• Checking out of our lodge after lunch, we then boat back down river to our waiting mini vans at the nearest road.
  • Our destination this afternoon is Bergendal Lodge, the largest riverside lodge in all of Suriname. Guests can have their choice of elegantly appointed rooms beside the lower Suriname River or high on a rainforest ridge surrounded by jungle sounds.
  • We will have a free afternoon to lounge in the resort’s infinity pool, take in a massage or pedicure, stroll through the extensive gardens to view agouti and weaverbirds or just chill out on the beautiful riverside deck bar and watch the setting sun work it’s magic on the landscape.
  • After a sumptuous dinner, we will gather on a riverside lounge for a candle circle to share some of our favorite memories of the trip thus far.

Overnight: Bergendal Riverside Resort, Lower Suriname River

Saturday/March 25

Highlights: Scenic flight to Kabalebo National Park / Wildlife Viewing

  • After enjoying an early breakfast by the riverside, we pack up and drive to the airport for a charter flight to Kabalebo National Park set in one of the most unspoiled tropical wilderness areas remaining on earth.
  • Flying over Suriname’s vast expanse of tropical rainforest that is 96% intact, guests can look down for 70 minutes on a rainforest that makes its own rain and a canopy that supports half of all life on earth.
  • Landing on a jungle airstrip deep in the Amazon Rainforest – 150 miles from the nearest road or village, we’ll be about as remote as most of our guests have ever been in their lives.
  • After welcome refreshments and a resort orientation at the main lodge run by indigenous Amerindians and Maroons, we will check into our rooms and prepare for our first wildlife viewing adventures.
  • There’s almost no better place in South America to see the whole range of Amazonian wildlife than here at Kabalebo… often right from the doorstep of the lodge.
  • After touring the river by kayak or dugout canoes in search of birds, caiman, anacondas and giant river otters, we will gather back at the main lodge for a delicious buffet dinner.

Overnight: Kabalebo Nature Resort

Sunday/March 26

Highlights: Exploring Kabalebo National Park

  • No one will want to miss sunrise over the rainforest, that magical time of day when nocturnal creatures are calling it a night and daytime species herald the dawn.
  • We may choose a number of wildlife viewing options this morning by kayak, motorized boat or on foot in search of Kalabelo’s abundant wildlife.
  • The more adventuresome may choose a trek and climb Misty Mountain, or explore some remote waterfalls. Other guests may wish to go with a guide to a cool, secluded place and let wildlife come to them. Sometimes the most intimate discoveries are the most rewarding. Kabalebo offers a digital detox… tonic for the soul.
  • Kababelo National Park is one of the best places in South America to see the elusive jaguar, but even if South America’s biggest cat eludes us, we can pretty well be guaranteed sightings of ocelots that frequent an area near the resort each evening.

Overnight: Kabalebo Nature Resort

Monday/March 27

Highlights: Wildlife Spotting / Boating / Fishing / Night Safari

  • We have one final full day to take in the wonders of Kabalebo. Some may wish to set off right after breakfast to try landing one of the huge fish the rivers here are famous for Red-tail catfish, Trahira, Surubim and Peacock Bass. Others may prefer trail hikes in search of howler monkeys, toucans, macaws and parrots.
  • This evening everyone will come together for a delicious buffet dinner and a chance to see some of the amazing night creatures after dark. Amazing frogs, toads, night insects and caiman can be found within a short walk from our lodge.

Overnight: Kabalebo Nature Resort

Tuesday/March 28

Highlights: Scenic Flight over Amazon Rainforest / Frederiksdorp Plantation / Dolphin Spotting / Mangrove Birds / Sea Turtle Nesting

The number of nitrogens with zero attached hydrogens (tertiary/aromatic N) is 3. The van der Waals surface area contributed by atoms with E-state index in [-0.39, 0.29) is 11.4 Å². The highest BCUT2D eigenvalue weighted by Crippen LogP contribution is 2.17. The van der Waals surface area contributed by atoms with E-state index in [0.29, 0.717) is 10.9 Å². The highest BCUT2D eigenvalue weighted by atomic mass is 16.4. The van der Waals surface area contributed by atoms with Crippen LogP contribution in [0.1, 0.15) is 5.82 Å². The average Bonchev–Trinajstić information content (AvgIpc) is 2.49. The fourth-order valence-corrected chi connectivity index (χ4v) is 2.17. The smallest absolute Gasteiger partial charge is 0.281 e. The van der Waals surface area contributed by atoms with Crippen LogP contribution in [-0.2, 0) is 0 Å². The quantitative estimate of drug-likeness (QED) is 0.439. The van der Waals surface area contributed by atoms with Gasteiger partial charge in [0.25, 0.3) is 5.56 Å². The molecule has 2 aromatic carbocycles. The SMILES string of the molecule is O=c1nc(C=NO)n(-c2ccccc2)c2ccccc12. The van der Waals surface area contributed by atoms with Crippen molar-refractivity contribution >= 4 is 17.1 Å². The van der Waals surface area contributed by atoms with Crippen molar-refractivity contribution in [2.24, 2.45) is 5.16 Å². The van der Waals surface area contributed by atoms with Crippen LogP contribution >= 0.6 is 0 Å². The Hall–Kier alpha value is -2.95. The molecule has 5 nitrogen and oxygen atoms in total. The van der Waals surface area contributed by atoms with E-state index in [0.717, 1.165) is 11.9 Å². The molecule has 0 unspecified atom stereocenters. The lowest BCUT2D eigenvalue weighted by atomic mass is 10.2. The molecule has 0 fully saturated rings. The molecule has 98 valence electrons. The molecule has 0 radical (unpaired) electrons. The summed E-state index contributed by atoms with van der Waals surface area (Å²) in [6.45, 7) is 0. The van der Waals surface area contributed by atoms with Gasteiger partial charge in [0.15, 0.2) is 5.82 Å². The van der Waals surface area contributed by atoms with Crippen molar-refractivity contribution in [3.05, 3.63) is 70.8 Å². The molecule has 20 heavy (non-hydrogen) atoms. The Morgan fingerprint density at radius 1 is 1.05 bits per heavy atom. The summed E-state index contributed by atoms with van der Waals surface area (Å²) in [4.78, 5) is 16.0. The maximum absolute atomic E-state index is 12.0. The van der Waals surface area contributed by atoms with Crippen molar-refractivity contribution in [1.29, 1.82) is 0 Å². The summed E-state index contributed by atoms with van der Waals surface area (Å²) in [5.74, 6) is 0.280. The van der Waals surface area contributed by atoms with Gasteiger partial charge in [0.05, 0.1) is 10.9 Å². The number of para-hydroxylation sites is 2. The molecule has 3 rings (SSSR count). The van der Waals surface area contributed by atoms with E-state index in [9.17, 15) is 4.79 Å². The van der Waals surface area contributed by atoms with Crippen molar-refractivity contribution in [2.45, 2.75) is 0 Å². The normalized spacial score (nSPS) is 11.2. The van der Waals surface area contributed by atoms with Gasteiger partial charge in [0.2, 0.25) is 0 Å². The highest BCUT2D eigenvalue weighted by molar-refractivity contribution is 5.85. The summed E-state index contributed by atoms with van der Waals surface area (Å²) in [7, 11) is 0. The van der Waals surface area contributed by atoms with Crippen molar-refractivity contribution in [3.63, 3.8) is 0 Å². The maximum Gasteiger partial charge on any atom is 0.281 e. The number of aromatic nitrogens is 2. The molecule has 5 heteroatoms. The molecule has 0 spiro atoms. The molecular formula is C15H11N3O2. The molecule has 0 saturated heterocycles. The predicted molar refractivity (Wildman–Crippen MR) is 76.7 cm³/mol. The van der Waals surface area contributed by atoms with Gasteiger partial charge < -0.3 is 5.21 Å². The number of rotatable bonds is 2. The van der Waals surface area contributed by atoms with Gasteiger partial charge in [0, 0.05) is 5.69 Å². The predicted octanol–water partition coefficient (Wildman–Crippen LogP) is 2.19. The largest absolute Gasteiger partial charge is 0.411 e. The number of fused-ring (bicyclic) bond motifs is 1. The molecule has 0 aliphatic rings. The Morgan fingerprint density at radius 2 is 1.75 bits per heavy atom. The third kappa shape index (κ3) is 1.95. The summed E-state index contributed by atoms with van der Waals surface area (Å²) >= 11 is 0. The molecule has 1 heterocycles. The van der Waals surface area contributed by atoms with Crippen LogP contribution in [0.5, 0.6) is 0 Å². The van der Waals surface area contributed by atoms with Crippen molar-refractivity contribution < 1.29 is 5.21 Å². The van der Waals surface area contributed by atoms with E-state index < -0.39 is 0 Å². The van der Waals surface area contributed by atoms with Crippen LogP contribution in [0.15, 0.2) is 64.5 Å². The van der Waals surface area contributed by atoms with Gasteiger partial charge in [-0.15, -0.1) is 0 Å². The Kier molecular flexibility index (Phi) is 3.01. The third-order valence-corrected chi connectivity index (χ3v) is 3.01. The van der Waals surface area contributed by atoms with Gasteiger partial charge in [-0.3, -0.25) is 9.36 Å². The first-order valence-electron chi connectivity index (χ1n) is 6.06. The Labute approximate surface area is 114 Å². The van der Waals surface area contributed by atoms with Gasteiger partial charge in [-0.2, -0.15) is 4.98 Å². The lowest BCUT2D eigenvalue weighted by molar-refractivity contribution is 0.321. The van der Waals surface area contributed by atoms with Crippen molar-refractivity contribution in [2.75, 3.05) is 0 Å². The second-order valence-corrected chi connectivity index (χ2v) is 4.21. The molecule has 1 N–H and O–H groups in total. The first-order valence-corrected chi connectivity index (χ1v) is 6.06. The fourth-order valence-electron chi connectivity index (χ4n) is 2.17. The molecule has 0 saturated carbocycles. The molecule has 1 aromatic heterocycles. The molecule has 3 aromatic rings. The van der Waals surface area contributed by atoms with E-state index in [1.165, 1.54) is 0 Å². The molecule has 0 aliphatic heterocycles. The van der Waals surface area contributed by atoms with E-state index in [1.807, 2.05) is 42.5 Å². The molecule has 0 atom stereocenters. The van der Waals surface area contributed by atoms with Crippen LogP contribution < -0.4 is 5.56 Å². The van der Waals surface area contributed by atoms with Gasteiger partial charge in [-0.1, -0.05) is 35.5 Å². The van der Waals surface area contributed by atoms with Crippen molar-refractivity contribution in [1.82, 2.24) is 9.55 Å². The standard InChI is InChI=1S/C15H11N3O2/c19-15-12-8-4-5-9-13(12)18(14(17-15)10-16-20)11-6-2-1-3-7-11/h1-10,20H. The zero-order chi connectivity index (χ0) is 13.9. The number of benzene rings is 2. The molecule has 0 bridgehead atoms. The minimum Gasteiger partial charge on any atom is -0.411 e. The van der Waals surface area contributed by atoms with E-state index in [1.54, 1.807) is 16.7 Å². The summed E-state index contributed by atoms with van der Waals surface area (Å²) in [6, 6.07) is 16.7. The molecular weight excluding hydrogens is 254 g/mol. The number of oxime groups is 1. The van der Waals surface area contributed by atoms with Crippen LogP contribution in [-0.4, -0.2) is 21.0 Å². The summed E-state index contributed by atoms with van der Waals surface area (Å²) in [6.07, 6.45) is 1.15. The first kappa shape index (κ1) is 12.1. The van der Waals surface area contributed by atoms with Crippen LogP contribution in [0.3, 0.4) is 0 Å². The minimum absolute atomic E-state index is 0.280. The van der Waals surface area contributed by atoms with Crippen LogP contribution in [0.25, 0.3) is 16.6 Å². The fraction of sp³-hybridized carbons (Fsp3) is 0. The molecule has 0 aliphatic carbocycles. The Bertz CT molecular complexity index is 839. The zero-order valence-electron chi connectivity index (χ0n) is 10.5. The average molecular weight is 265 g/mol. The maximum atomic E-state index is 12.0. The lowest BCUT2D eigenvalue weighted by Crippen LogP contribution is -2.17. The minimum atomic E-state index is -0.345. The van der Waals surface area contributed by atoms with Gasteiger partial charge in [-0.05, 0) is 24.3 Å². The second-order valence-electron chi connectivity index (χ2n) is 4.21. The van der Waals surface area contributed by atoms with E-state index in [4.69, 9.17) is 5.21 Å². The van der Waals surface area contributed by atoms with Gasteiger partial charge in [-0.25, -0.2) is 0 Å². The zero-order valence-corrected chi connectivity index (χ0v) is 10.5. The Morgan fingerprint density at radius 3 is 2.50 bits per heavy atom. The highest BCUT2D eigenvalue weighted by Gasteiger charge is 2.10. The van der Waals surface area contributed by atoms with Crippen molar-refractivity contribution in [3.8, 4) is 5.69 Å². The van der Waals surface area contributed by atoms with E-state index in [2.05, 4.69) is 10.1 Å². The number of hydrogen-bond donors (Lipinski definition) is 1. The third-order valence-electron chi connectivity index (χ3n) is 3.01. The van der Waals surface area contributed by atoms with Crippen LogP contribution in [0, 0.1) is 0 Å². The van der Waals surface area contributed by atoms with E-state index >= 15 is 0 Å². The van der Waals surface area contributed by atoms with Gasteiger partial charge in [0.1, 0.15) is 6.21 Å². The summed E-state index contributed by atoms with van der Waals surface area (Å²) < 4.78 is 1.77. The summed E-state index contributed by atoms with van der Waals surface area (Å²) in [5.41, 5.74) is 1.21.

• After enjoying a leisurely breakfast in Kabalebo, we bid farewell to this extraordinary setting and fly back to Paramaribo on a charter flight.
  • Arriving 70 minutes later, we board a boat for a short cruise up the Commewijne River to a restored plantation house from 1760.
  • Before the colonization of Suriname, the indigenous Arawaks lived along the Commewjine River. (Cammai means Tapir and wini is water in the native Arawak dialect) By 1745 so many plantations had established along this river that the indigenous peoples were forced into the remote interior.
  • After checking into our rooms in the historic plantation house, we enjoy a good lunch and have time time to lounge in the pool and explore the beautiful grounds before we set off on a late afternoon adventure to spot Amazonian pink-bellied dolphins, see scarlet ibis in marshlands and view massive leatherback sea turtles coming ashore to lay their eggs.
  • Returning to our lodge shortly after sunset we will clean up and enjoy a delicious dinner under the stars.

Overnight: Frederiksdorp Plantation

Wednesday/March 29

Highlights: New Fort Amsterdam / Victoria amazonica water lily / Closing Ceremony

  • Today is our last full day on this remarkable journey. Guests may wish to stroll through the lovely plantation grounds before or after breakfast.
  • Packing up, we boat down the Commewinje River to the confluence with the Suriname River where we will stop to explore New Fort Amsterdam that was set up to protect the hundreds of plantation owners along the Surinam and Commewijne Rivers from slave rebellions as well as attacks from foreign European powers.
  • A munitions depot here was disguised to look like a church so Christian European powers would be reluctant to shell it. Right beside the building is a pond containing the giant Amazon waterlily – Victoriana amazonica … with leaves big enough to rest a child on them.
  • Returning to Paramaribo, we check back into the luxurious Torarica Hotel and Casino for our final night. Located right in the heart of the tourist district and just steps from the UNESCO World Heritage old city, guests will have plenty of time to shop for souvenirs.
  • We will gather together at sunset for our closing dinner and ceremony at a private restaurant located on the elegant grounds of the Torarica Hotel.
  • In a beautiful closing candle circle, guests can retell some of their favorite memories of a trip measured not in the number of days, but how long it held us in its spell.

Overnight: Torarica Hotel & Casino, Paramaribo

Thursday/March 30


  • After a big buffet breakfast at our hotel guests will be transferred to Suriname’s International Airport for the scheduled flight to Miami or other destinations home.